Come Clean: It's National Honesty Day

M. HIRSH GOLDBERG

April 30, 1993|By M. HIRSH GOLDBERG

A mother recently wrote to the advice column Dear Abby wondering how to answer her child's query: ''Why don't we have Truth Day?'' Abby suggested that the mother explain that every day is Truth Day.

Actually a Truth Day does exist. I took particular interest in that child's question because I am the one who proposed National Honesty Day, which is celebrated today. I wrote in to Chase's Annual Events, the repository of special happenings, to have it listed, and have been busy ever since the 1991 edition came out responding to requests from around the country for information about how to celebrate it.

While every day should be truth or honesty day, we as human beings need a day or event to focus our attentions -- which is why we have a Mother's, Father's and Thanksgiving Day. The idea for Honesty Day came to me after a book I wrote on lying, ''The Book of Lies,'' was published several years ago. In &L researching and writing this book, I was astonished with how much our history has been affected by lying and how deception is becoming an increasing part of our society. One psychologist has estimated the average person tells 200 lies a day, counting white lies, lying by omission and fudging the truth.

5% Here are just some of my findings about historical lies:

* The inventor of the typewriter lied about why letters are jumbled on the keyboard. The original alphabetical keyboard jammed when typists got up to any speed, so the inventor's brother-in-law devised a scrambled keyboard to slow down typists -- but the public was told the strange keyboard was developed to speed up typing.

* Our continent bears the name of a liar. Amerigo Vespucci lied about being on an early voyage to the New World, but because a letter he wrote referring to that voyage contained his expression ''the New World'' a map maker used Amerigo's name for South and then North America. Ralph Waldo Emerson later bemoaned the fact that half the earth bears the ''dishonest name'' of a ''thief.''

* Our maps perpetuate a lie. The Vikings falsely named Greenland to attract settlers. In fact, this frozen Arctic mass is 85 percent perpetually covered not by greenery, but by thick ice.

2` * Our most revered figures are suspect. Benjamin Franklin, author of Poor Richard's Almanac who preached that ''a penny saved is a penny earned,'' lived lavishly while in Europe and admitted to a dirty little secret: Frugality, he said in 1782, was ''a virtue I never could acquire in myself.''

* J. Edgar Hoover repeatedly fudged the truth to build up the FBI and himself by making the bureau and himself appear to be instrumental in the capture of highly visible criminals, such as Machine Gun Kelly and the kidnapper of the Lindbergh baby, both of whom were caught without the FBI.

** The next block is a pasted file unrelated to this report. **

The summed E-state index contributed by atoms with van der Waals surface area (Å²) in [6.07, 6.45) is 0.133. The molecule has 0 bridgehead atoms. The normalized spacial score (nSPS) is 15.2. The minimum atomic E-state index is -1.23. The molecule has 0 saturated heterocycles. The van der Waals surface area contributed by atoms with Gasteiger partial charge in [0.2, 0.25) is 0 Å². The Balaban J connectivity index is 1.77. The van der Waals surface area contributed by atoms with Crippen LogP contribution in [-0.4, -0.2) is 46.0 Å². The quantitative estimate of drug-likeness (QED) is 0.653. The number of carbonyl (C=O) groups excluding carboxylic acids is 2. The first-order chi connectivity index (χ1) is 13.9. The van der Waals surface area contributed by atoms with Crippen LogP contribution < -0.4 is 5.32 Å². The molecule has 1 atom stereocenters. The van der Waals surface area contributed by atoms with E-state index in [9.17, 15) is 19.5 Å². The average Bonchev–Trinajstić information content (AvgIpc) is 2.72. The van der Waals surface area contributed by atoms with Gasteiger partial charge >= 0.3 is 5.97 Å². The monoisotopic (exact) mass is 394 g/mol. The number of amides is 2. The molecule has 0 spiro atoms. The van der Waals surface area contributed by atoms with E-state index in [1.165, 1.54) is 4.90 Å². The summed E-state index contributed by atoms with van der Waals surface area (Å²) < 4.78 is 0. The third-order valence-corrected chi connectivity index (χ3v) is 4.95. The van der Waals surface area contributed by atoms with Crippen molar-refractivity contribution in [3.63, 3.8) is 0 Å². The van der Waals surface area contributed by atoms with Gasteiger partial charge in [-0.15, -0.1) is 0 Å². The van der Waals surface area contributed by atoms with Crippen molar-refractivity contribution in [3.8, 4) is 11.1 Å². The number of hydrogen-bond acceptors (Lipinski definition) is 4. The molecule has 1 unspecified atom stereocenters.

Of greatest concern is the increase in deceit and deception in society today. Cheating on income taxes is now the biggest crime in America, dwarfing drug trafficking. The Federal treasury now loses upward of $88 billion a year from under-reporting of income and other tax evasions.

The political landscape is getting shadier. The number of federal officials indicted went from 53 in 1975 to 563 in 1985; those convicted shot up from 43 to 470. And the public seems to be losing faith in its elected representatives. A Parents magazine survey found that after the last national election only 10 percent of those surveyed believed the presidential hopefuls had been honest.

The savings-and-loan scandal, the insider-trading practices on Wall Street, consumer scams (fraudulent telephone selling schemes now cost the public $1 billion a year) -- all plague our nation and cost government and the private sector dearly.

If you buy a used car or truck, you now stand a one-in-five chance of being the victim of odometer rollback. And your health-insurance premiums are being forced up because fraud now costs the health-care industry an estimated $10 billion a year. False or inflated claims are said to be escalating, and the fraud is not so much by patients as by the health-care providers themselves.

A National Honesty Day may not stem such a tide, but it can help renew and refresh our sense of values and ethics. When I am asked what activities could mark such a day, I respond that schools could make honesty the subject of assemblies or class discussions, religious leaders could give sermons on honesty the weekend before or following the day, and newspapers and radio talk shows could provide the forums to discuss whether honesty can be a policy in today's America.

Individuals could warn others of business scams they have encountered. People and companies who have demonstrated outstanding acts of honesty could be honored publicly. Just as there are Oscars, Emmys and Tonys to praise performers, I propose that such individuals be awarded Abies -- in honor of Honest Abe Lincoln.

I chose April 30 for National Honesty Day because April is ushered in by the only day on the calendar that celebrates lying -- April Fool's Day. Let April now close on a higher moral note, not only this year but for years to come. My hope is that by celebrating honesty and honoring the honest we can restore trust within our nation and encourage integrity within ourselves.

M. Hirsh Goldberg heads a public-relations agency. Nominations for Honest Abe Awards can be sent to him at Suite 350, CommerCentre East, 1777 Reisterstown Road, Baltimore, Md. 21208.

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